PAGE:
Why I never turn my phone off, ever….

Most people know the significance of this date, but for a small group of traders, this date has even more significance.

Our story of this day

It started the same as any other day. I was scheduled to do a talk in central London on guess what, trading on betting exchanges. I took the train in central London, as did my delegates and after switching from overground to underground I remember clearly looking at the clock on the exit at 08:50. It was going to be a little tight for me to get to the venue and get set up in time, but I had done it. Only a slick bit walking and tube management had got me there in just enough time.

I headed to the room and set up and waited for the delegates to arrive. Bit by bit, they started to arrive.

While it may seem a bit bizarre now, none of us knew what had happened. We didn’t have a clue that a terrorist attack had happened. The rumours at the time were an electrical fault and explosion. So with most people settled in, we just carried on as normal oblivious to what was going on outside.  A few of us had directly got caught up in the bombings, but nobody was seriously hurt, just a few bumps and some confusion. A couple of guys had to get off the tube and walk out of underground on the tracks. But still, there wasn’t really any awareness of what was happening.

During the presentation there was the odd comment on how many sirens were going off, things seemed busier outside on the street below. But this was central London, that was normal.

The ringing phone and the realisation

Most people had turned off their mobile phones to listen to the talk. One person hadn’t though, me. My phone kept ringing, so after trying to ignore it, I eventually answered it. “Are you OK?” came the voice of my wife down the phone. Suddenly we all started to realise what was going on. About half way through the conversation the phone cut out, it would be the last time for a while that any of us would speak to our relatives. With Internet sites completely stuffed up as well, we were a bit clueless as to what was really happening. It was suddenly all a bit surreal.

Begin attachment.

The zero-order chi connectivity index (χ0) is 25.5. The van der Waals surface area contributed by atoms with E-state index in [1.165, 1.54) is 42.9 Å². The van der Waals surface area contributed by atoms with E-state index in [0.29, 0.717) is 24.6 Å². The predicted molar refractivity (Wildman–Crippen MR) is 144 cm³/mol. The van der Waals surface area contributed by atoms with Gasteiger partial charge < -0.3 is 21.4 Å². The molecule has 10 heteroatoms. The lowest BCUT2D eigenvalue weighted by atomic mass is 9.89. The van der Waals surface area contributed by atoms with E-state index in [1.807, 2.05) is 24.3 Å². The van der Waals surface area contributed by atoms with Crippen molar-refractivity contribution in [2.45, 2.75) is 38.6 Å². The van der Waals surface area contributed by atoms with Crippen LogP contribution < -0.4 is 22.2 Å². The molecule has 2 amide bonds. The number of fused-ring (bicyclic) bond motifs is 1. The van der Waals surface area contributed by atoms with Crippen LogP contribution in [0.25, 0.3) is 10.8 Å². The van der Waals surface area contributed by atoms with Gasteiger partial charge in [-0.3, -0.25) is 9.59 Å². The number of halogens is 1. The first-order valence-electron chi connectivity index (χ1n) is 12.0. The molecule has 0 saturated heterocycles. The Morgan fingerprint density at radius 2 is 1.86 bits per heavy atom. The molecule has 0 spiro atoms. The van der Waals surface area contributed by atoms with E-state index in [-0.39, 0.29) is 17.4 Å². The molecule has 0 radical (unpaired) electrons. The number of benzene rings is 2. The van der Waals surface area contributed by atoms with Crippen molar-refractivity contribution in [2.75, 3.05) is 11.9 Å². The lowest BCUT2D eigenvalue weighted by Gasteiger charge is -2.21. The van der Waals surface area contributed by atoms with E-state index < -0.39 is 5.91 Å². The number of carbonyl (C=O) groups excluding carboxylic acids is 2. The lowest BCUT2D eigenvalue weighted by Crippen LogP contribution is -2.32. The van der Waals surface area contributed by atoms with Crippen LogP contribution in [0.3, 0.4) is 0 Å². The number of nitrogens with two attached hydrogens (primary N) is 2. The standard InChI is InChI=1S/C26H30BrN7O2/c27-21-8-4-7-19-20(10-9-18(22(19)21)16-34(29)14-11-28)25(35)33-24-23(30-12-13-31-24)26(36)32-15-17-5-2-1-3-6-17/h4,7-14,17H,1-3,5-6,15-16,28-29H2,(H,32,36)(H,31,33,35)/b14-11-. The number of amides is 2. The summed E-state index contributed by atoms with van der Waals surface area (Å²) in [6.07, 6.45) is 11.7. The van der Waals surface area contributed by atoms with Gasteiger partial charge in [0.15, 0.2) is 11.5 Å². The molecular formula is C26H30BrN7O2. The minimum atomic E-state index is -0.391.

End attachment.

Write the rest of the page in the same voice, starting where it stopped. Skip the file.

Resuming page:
I rolled up my sleeves and immediately went to seek advice, only to realise that most of London were scattering away from the centre as fast as they could. This was a little tricky as there were no buses, trains or taxis; it was foot traffic only. On eventually finding a policeman, he advised us to stay put till things were a little clearer. He didn’t know if it was a ‘normal’ bomb or a chemical attack.

I stopped the talk and debriefed all the delegates and asked them to make a decision. If they wanted to stay we could carry on and reassess things throughout the day. Or we could stop now and head home. We voted on it and in true British fashion, we stayed put and just carried on. It actually reminded me of that part of ‘Carry on up the Kyber’ when the British HQ was under attack but they carried on having their dinner! A very, very surreal experience. 


Eventually, we ended slightly early and set off on our walk across town. It was a strange experience, the whole place was completely quiet. Not a soul to be seen, only traffic lights blinking on and off to a non-existent world. To add to the atmosphere, it started to rain, not just a little but a lot! A small group of us found an abandoned coffee shop and took refuge in it. Just then the mobile phone network sprung back into life and all the phones started ringing. It was an emotional time listening to the messages as they poured in from all over the world checking to see if we were OK.

Eventually, we split up and I found my way to Waterloo station where the first trains were just starting to run again, under heavy security. I jumped on the train for a long and lonely journey home. It was really strange watching the news that night. I’d been there, but the scale and impact of it just hadn’t sunk in till I watched the news. I was also incredibly lucky with my timing and choice of tube transport that day.

Spare some thoughts 

I know it seems unfortunately common now. But spare some thoughts today for those affected by any similar events and have pity for those for whom hates forms a daily part of their life; whatever form it takes, not just terrorists. I guess it’s just a utopian dream to think that maybe people can just get on with each other for once? Realising that everybody is different and being tolerant of that, is a good step in the right direction. Being nice gives you a warm feeling inside and will make somebodies day, give it a try now and again!

Anyhow, it’s a day that I or the others with me are ever likely to forget!

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